My friend Sherry got me thinking more about comfort with her latest post.

Semantics dictate that alcohol is addictive, that there is science behind the madness. That chemically and brain-i-ally some of us can have just one glass of wine while others of us end up naked and blacked out. Lord. Science is right, but what about what makes us reach for it in the first place? Why?

I have been conducting my own study of comfort. What it is, what it means. How to get it, why we want it. Getting that safe feeling makes us do a lot of fucked up shit. Some of it even makes us feel worse than we did when we started. Like wine. And cake. Is beating yourself up mentally a comfort? Logically I’d say no, but realistically…..well.

Now that I’m eight months into being sober I still am searching for that comfort, that mindless moment of forgetting to do the “right” thing and let it all go. To be free for just that minute. To say “yes yes yes!” when I could say “that’s enough” and save my poor sanity.

I was addicted to alcohol. But what’s the deeper part of that? How do I not shove the cravings down, but set them free? I don’t want wine, but I still want that feeling. The I’m-doing-whatever-I-want-to-do-and-you-can’t-stop-me feeling.

That freedom feeling.

Safe. Loved. Taken care of. Comforted.

What I used to do with booze I do now with food. Too much. Not only am I an alcoholic, I am a too-much-a-holic. I’m starting to realize that maybe that too much isn’t the problem, it’s that I’m not listening to myself. That I’m going for the easy solution (pecan pie) rather than the thing that will really soothe and ease my needy soul.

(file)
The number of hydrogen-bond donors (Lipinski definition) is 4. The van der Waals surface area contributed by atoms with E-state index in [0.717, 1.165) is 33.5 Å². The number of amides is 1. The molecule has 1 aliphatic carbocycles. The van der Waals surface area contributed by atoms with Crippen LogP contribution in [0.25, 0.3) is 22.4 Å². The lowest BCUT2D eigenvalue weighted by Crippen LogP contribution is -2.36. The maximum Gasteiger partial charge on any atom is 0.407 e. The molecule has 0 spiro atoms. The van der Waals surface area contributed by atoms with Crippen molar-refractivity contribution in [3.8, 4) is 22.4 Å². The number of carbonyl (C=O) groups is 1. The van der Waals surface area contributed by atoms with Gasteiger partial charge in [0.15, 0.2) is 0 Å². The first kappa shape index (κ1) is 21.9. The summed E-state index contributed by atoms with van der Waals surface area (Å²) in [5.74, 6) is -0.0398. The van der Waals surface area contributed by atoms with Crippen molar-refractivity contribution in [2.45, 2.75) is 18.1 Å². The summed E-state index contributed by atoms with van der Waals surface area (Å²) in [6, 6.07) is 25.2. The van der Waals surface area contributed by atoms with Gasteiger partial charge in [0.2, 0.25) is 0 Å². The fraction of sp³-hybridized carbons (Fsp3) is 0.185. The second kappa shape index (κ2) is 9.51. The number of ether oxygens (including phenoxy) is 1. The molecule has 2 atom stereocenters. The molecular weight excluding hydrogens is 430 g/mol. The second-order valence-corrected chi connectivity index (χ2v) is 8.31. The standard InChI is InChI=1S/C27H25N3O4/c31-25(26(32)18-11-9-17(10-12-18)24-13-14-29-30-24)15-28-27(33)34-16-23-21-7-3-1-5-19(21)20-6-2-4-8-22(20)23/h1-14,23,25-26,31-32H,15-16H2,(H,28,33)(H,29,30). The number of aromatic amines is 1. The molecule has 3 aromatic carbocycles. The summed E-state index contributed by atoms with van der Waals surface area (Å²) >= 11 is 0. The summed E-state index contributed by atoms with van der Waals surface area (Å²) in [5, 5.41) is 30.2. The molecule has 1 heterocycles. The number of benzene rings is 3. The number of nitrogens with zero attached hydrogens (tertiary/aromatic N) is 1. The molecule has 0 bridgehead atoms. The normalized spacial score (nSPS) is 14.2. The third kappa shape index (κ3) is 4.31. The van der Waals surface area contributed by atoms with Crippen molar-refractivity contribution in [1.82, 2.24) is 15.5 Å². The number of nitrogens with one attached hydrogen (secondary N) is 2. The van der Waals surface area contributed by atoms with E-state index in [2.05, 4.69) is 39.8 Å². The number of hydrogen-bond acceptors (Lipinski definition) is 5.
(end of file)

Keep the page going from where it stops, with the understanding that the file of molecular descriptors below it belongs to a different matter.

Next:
Perhaps that has been the problem this whole time. That I am looking for comfort, and then making it harder. That I’ve been drowning and suffocating the voice that tells me what I need instead of sitting quietly for a minute and just listening.

Like this:

Me: “Agh. This day is hard. And I’m tired.”
Other Me: “Fuck it. Eat that (insert food here). Have a bite. Have more. Snarf gulp snarf.”
Heart Me: “Hold up, stop eating that. Sit down for a minute. Breathe for a minute. You’re OK. Everything will be alright.”
Other Me: “Chew louder so we can’t hear that! YUM! You feel better! EAT MORE!”
Me: “Agh. This day is hard. And I’m tired. And fat. Why did I eat all that? I might as well just finish. I’m sad. Why didn’t I stop at the right time? I’m giving up sugar forever! Starting tomorrow!”

Notice how the heart voice is the smallest? And how me says the same things over and over again? And this script was the same when I was drinking, like this:

Me: “Agh. This day is hard. And I’m tired.”
Other Me: “Fuck it. Drink that (insert booze here). Have a sip. Have more. Snarf gulp snarf.”
Heart Me: “Hold up, stop drinking that. Sit down for a minute. Breathe for a minute. You’re OK. Everything will be alright.”
Other Me: “Drink more so we can’t hear that! YUM! You feel better! DRINK MORE!”
Me: “Agh. This day is hard. And I’m tired. And fat. Why did I drink all that? I might as well just finish. I’m sad. Why didn’t I stop at the right time? I’m giving up booze forever! Starting tomorrow!”

It’s not enough to scritch and scratch and squash yourself into giving up whatever outside thing makes you feel better. You have to teach yourself how to feel better from the inside out. To make the heart voice the biggest loudest voice you hear. To learn yourself, and honor yourself by hearing how you want to truly be. And then living it. It takes lots of practice, and patience. But since this other way isn’t really working I’ll try something different. And not listen to other me who doesn’t like change, or me being comfortable.

OK, heart me. Speak up. I’m listening. And I’m going to try hearing, too.